One of the cops going off shift was talking, and when he mentioned finding a giant snake head in the middle of a street, it caught her attention. Apparently the snake head had been in the middle of the southbound lane until a yellow economy car hit it going forty in a twenty five zone. Economy car had ended up on its side blocking both lanes and having rebounded off a parked truck. The economy car's driver had been taken to the hospital, and as they'd been inspecting the scene they'd found the snake head. A head measuring nineteen inches in length, with enormous teeth and a tongue nearly three feet long. A giant snake head which looked to have been torn from the rest of the snake â€“ and where was the rest of the snake? How in the name of everything did a snake get that big without people having screaming fits? The on-site police had been in contact with a herpetologist who'd declared the head as belonging to a constrictor type, likely a green anaconda, which meant the snake was non-venomous.
There was still considerable concern over the current location of the rest of the snake, and if it had been alone. Also, what had killed it? What did a snake that size eat and where had it been finding meals? And multiple people were having fits about the sheer size of the head.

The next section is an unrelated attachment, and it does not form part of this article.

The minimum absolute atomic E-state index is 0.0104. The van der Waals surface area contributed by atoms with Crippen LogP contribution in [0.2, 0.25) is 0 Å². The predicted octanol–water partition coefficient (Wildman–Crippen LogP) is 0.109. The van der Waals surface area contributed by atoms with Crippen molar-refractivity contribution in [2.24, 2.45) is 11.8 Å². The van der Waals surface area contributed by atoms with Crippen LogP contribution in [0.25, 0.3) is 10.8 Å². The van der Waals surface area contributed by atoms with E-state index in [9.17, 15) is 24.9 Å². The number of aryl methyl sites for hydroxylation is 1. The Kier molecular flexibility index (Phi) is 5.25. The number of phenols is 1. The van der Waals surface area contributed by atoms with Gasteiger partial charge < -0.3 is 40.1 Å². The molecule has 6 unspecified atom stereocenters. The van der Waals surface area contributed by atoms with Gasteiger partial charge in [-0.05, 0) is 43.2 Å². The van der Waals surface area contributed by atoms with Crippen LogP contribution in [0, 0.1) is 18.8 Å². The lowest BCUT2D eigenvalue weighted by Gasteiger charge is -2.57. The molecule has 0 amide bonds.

Someone else had run into the two headed poodle. They'd had to get fourteen stitches and a rabies shot, and were still complaining. Apparently it was now dyed cotton candy pink, with white bows around each neck and the tail. Unless there was more than one two headed poodle in New Yorkâ€¦
Kate hadn't even managed to open the coroner's report on the death of Ryan Cline. She knew it had been messy, but felt no desire to know the gruesome specifics. Just as she was about to open the file, O'Rourke told her they had a report of a body, and to just leave the paperwork for other cases on the desk.